There is so much packed into one show weekend, that it creates an incredible emotional rollercoaster ride. One minute you could be on the best high, your alpaca got first place... the next minute you almost miss a class and can't find the lead for the alpaca's halter, or the alpaca you had high hopes for does not place well or worse, you discover something wrong with it. There are times you are so busy you don't have time to breathe, then you have several hours of down time anxiously waiting for the rest of your alpacas to show. It can be pressure cooker, being at a show. I've seen even great couples get into a fight. J and I have had our share, though overall we work well as a team.

Within that rollercoaster ride, personal growth happens, along with growth as an alpaca farmer. I know we would not be doing as well as we are in the show ring if we did not attend alpaca shows like we do.

We have learned so much during these hectic rollercoaster weekends. At times we had to face truths we did not want to hear or know about. But we faced them. At times we found we were being too hard on ourselves and our alpacas, and had let unfounded fears hold us back.

We not only hear what the judge has to say in the show ring about our animals, but we talk to fellow alpaca farmers. We ask well established alpaca farmers to come into our pen and give us an honest opinion about our animals. We have learned as much from fellow farmers as we have from the actual show ring. I also watch and learn from other farm's alpacas. When a color champion leaves the show ring, I go over and feel and look at that animal's fiber. You don't know what that animal is really like unless you look closely and feel the fiber. There is so much to see and do, only a couple of days at a show is an extremely compact time to take it all in.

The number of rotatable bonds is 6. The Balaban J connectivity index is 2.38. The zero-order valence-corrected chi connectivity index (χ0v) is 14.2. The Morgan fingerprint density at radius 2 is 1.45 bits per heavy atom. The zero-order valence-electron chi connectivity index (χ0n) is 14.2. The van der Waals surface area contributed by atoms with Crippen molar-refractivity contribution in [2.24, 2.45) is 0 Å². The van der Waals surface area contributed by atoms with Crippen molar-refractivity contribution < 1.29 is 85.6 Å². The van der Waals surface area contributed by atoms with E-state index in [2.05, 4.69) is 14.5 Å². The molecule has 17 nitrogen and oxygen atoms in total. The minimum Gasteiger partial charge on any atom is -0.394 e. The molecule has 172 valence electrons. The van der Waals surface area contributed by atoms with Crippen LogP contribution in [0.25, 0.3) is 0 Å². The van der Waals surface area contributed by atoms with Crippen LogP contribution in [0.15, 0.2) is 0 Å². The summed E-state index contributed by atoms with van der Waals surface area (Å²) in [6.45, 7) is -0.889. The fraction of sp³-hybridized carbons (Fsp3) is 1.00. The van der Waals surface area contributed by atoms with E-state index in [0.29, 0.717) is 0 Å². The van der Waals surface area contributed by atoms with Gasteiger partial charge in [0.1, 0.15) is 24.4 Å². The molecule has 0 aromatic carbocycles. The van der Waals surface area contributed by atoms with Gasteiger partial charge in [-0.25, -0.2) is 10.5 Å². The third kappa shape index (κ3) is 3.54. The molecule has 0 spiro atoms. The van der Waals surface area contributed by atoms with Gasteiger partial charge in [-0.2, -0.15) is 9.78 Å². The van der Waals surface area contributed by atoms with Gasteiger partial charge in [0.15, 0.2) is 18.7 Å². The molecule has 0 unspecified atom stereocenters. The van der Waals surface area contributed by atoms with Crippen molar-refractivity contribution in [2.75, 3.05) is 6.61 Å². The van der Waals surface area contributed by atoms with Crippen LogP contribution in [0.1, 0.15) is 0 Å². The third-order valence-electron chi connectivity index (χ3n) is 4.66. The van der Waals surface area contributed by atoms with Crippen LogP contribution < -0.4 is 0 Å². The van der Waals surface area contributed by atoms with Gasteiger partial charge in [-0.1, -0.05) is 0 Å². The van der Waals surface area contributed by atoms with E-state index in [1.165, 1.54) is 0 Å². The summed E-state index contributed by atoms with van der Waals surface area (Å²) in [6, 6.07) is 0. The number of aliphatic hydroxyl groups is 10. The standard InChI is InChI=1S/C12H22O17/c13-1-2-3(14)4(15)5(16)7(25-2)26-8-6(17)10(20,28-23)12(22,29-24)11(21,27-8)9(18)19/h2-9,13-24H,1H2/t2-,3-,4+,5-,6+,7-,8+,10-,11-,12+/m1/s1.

This weekend there were some firsts. I showed an animal for the first time. I actually showed 2. I took in a male for Ashton Stone Alpacas, and I took in our own OHVNA Challenger (who got a 1st place!!!). I'll post much more about our ribbons in my next blog post.

While overall we had a great show, along with the great highs, there were some lows too. For the first time ever I walked out of the venue, walked out to our truck and had myself a good long cry. The emotional lows are as intense as the emotional highs. These weekends really are a rollercoaster ride.

We actually had our best show ever. This is the first time we came home with two 1st place ribbons from a level IV show! We took home two 1st place ribbons at a level III before, and we've gotten a 1st at a level IV, so we've had other good shows, but this was the best we've done at this level show. And even more sweet about these first place ribbons is that they are breeding choices we made, from our own females and males we own! We didn't buy a fancy expensive breeding to some big hot shot male, and we were still able to create incredible alpacas.

Small breeders - it can be done, it really can!!

Saturday, March 12, 2011

Saturday ~ show day one